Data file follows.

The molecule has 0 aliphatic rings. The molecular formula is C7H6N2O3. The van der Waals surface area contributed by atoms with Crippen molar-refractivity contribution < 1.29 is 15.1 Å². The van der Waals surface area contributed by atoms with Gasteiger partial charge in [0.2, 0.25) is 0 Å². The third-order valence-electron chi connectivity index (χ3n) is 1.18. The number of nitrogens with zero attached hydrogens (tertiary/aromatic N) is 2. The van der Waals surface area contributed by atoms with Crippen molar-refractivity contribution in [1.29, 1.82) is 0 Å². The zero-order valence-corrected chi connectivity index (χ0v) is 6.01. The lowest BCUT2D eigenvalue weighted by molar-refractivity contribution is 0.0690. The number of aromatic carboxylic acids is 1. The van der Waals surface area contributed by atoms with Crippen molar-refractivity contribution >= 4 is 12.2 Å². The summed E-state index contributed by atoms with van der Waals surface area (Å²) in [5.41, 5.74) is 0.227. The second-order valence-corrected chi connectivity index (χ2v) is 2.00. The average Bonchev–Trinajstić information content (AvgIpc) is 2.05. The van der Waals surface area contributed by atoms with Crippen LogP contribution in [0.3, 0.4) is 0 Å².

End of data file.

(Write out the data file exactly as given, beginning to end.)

The molecule has 0 aliphatic rings. The molecular formula is C7H6N2O3. The van der Waals surface area contributed by atoms with Crippen molar-refractivity contribution < 1.29 is 15.1 Å². The van der Waals surface area contributed by atoms with Gasteiger partial charge in [0.2, 0.25) is 0 Å². The third-order valence-electron chi connectivity index (χ3n) is 1.18. The number of nitrogens with zero attached hydrogens (tertiary/aromatic N) is 2. The van der Waals surface area contributed by atoms with Crippen molar-refractivity contribution in [1.29, 1.82) is 0 Å². The zero-order valence-corrected chi connectivity index (χ0v) is 6.01. The lowest BCUT2D eigenvalue weighted by molar-refractivity contribution is 0.0690. The number of aromatic carboxylic acids is 1. The van der Waals surface area contributed by atoms with Crippen molar-refractivity contribution >= 4 is 12.2 Å². The summed E-state index contributed by atoms with van der Waals surface area (Å²) in [5.41, 5.74) is 0.227. The second-order valence-corrected chi connectivity index (χ2v) is 2.00. The average Bonchev–Trinajstić information content (AvgIpc) is 2.05. The van der Waals surface area contributed by atoms with Crippen LogP contribution in [0.3, 0.4) is 0 Å².